CRAWFORD | Bellarmine must slow down high-scoring Fairmont state for trip to D-2 title game
Eric Crawford previews No. 2-ranked Bellarmine's NCAA Division II Final Four matchup against No. 3-ranked Fairmont State.
LOUISVILLE, Ky. (WDRB) -- The NCAA Division II Final Four is a heavyweight event. Tonight, No. 2-ranked Bellarmine will meet No. 3 Fairmont State (W.Va.) in one semifinal. Top ranked Northwestern Missouri State will face No. 15 Lincoln Memorial in the other.
The Knights, who won their 19th straight game with a 92-72 dismantling of Colorado School of Mines in Wednesday’s quarterfinals, are looking for their second trip to the NCAA championship game under coach Scott Davenport. They are the only program in Sioux Falls, S.D., that has won a Division II title.
But the team in their way is formidable. Fairmont State is third in NCAA Division II in scoring at 96 points per game. The Falcons average better than 11 three-pointers per game. Their high-pressure, full-court attack yields 10.2 steals per game, third best in Division II.
“They’re a great basketball team,” Bellarmine coach Scott Davenport told Doug Ormay and Mark Bugg on the WGTK postgame coaches interview by LouisvilleCatholicSports.net after Wednesday’s win. “We’ve followed them all year. The scout was already done before we came here. And, you know, again, it’s going to be two great basketball teams. But you’re in the Final Four. There’s going to be great teams. . . . They’ve got the best of the best here, no doubt about it.”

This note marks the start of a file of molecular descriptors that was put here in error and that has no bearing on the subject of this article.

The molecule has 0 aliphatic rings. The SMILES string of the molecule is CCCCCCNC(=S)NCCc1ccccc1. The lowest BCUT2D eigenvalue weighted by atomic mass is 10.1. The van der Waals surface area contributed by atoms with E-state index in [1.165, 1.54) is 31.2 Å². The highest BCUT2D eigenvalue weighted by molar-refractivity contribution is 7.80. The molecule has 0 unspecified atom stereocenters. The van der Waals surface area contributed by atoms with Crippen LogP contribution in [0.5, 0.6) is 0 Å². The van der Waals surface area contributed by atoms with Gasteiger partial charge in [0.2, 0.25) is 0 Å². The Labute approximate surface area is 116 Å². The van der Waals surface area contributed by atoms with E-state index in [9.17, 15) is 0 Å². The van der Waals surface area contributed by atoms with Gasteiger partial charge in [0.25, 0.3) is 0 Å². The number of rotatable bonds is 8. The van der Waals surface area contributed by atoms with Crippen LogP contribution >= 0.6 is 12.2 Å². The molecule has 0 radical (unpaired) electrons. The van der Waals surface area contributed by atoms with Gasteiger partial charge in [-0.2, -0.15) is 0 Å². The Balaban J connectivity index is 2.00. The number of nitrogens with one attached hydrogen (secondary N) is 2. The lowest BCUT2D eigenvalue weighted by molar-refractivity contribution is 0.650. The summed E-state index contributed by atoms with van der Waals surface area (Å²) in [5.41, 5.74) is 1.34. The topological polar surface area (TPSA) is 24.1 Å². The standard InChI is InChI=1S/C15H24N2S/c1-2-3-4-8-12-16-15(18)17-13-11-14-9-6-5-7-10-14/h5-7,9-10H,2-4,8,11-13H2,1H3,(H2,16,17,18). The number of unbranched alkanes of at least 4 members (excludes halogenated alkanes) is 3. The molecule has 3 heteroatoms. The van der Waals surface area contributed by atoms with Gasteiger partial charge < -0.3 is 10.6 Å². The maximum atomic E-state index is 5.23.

Among the keys for Bellarmine will be breaking Fairmont State’s defensive pressure and limiting turnovers. The Knights will have to deal with swingman Matt Bingaya, who transferred after starting 34 games at Southern Miss. And the Falcons have other weapons. Point guard Jason Jolly made a career-high seven threes on his way to 28 points in the quarterfinal win over Rollins.
The Falcons fired up 39 three-pointers in that game. Davenport said Bellarmine will have to be ready for that kind of attack.
Fairmont State is athletic and likes to play up and down. They’re very skilled individually, particularly on offense.
“We’re facing a tremendous test,” Davenport said. “It’s two of the top teams in the country playing tomorrow, without a doubt. Styles are totally different, in terms of we’ll have to be able to really rebound the ball. Tomorrow won’t be about plays, it’ll be about execution. But we’ve got to be able to handle pressure, rebound the basketball, do a great job of passing, but it’ll come down to a great team defensive game. A very talented team.”
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